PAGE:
Meanwhile, the SPF project involves an experiment that uses magnetic fields to achieve the same goal.
“My advisor got a similar kind of random idea,” Wei said, referring to the late Syracuse physics icon Arnold Honig. “He was a target physics expert. He wanted to use a target in all different kinds of applications.”
Wei later earned his Ph.D. in polarized target physics from Syracuse in 1994. Previously, he studied astrophysics at Peking University and taught physics in China. In 1998, he joined Brookhaven National Lab as an assistant physicist and was subsequently promoted to physicist. Wei helped to develop SPHICE target at Brookhaven National Lab and HDice target at Jefferson Lab.
At Jefferson Lab, Wei specializes in low-temperature physics and polarized targets – a skill set vital to the joint SPF project. He started preparing an SPF experiment for the DIII-D Tokamak fusion facility under the leadership of by Dr. Andrew Sandorfi, a senior scientist who recently retired from Jefferson Lab but who continues to work on this SPF project as part of the University of Virginia team.
Jefferson Lab’s role
The SPF study will require fuel pellets that can maintain the spin of polarized heavy-hydrogen particles. The material best suited for this is lithium-deuteride, or LiD. Jefferson Lab will be responsible for acquiring the LiD and fabricating solid pellets from it.
Next, Wei and his team will build a cryostat – a device that can maintain cold temperatures while the LiD pellets are “dosed” with radiation from an electron beam to prepare them for polarization. Jefferson Lab is well-suited for this, with world-leading cryogenics experts on-site and several machines capable of delivering a beam of electrons.
“We’re using very low-energy electron beams, running through this material, making little imperfect centers inside,” Wei said. “This material normally is non-polarizable. It requires that you put in some impurity or what they call a paramagnetic center – in which the un-paired electrons can be polarized by the high (magnetic) field and low temperature. The electron polarization can be simultaneously transferred to D by shining microwaves, with the right frequency and correct power, on the LiD pellets.”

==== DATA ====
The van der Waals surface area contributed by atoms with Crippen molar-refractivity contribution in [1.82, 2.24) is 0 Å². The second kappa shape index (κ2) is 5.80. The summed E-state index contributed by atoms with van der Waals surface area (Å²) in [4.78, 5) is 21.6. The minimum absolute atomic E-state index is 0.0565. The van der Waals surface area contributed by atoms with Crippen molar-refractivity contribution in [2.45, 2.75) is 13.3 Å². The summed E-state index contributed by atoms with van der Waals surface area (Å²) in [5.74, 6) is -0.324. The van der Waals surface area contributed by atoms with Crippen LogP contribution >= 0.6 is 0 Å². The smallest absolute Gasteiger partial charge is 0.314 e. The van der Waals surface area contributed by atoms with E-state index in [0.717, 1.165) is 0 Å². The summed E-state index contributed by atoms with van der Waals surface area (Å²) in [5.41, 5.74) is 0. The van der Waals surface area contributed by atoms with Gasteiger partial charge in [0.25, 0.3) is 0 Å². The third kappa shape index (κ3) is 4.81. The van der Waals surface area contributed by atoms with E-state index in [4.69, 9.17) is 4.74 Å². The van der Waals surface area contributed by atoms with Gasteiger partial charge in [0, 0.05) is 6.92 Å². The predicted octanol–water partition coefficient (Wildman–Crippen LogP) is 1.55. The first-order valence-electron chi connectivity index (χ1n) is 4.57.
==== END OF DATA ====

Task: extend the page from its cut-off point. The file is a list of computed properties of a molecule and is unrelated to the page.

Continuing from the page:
The team also will develop a system for cold-storing this “dosed” LiD. Finally, Jefferson Lab will design a device that can get most of the particles spinning in the same direction before the pellets are transferred to the device's fuel-delivery system.
More pieces of the fusion project
UVa’s segment is led by Associate Professor G. Wilson Miller, who has a goal of creating highly polarized helium gas and compressing it into small fusion capsules for tokamak injection. UVa already has a helium polarizer but will need to upgrade it. Ultimately, the helium will discharge into the tokamak and fuse with the hydrogen isotopes contained in the LiD pellets.
Scientists and engineers at Oak Ridge, led by Staff Scientist Larry Baylor, will design and construct the pellet injector. The facility already specializes in building these types of delivery systems, which can send the fuel to the fusion device at high speeds using compressed gas – while operating at temperatures nearly as cold as deep space and using magnetic coils to maintain the particles’ parallel spin.
Finally, Physics Professor William Heidbrink, the project’s Point of Contact with DOE, will lead researchers at UC Irvine to create detectors that can measure the lifetime of the particles’ polarization by monitoring the particles that are produced in the fusion reactions.
All this research and development will eventually be combined, and the final experiments will be conducted at the DIII-D National Fusion Facility, operated by General Atomics in San Diego.
“It’s all about how to get the tiny match to start,” Wei said, “and have it strong enough to keep burning.”
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By Matt Cahill
Contact: Kandice Carter, Jefferson Lab Communications Office, 757-269-7263, firstname.lastname@example.org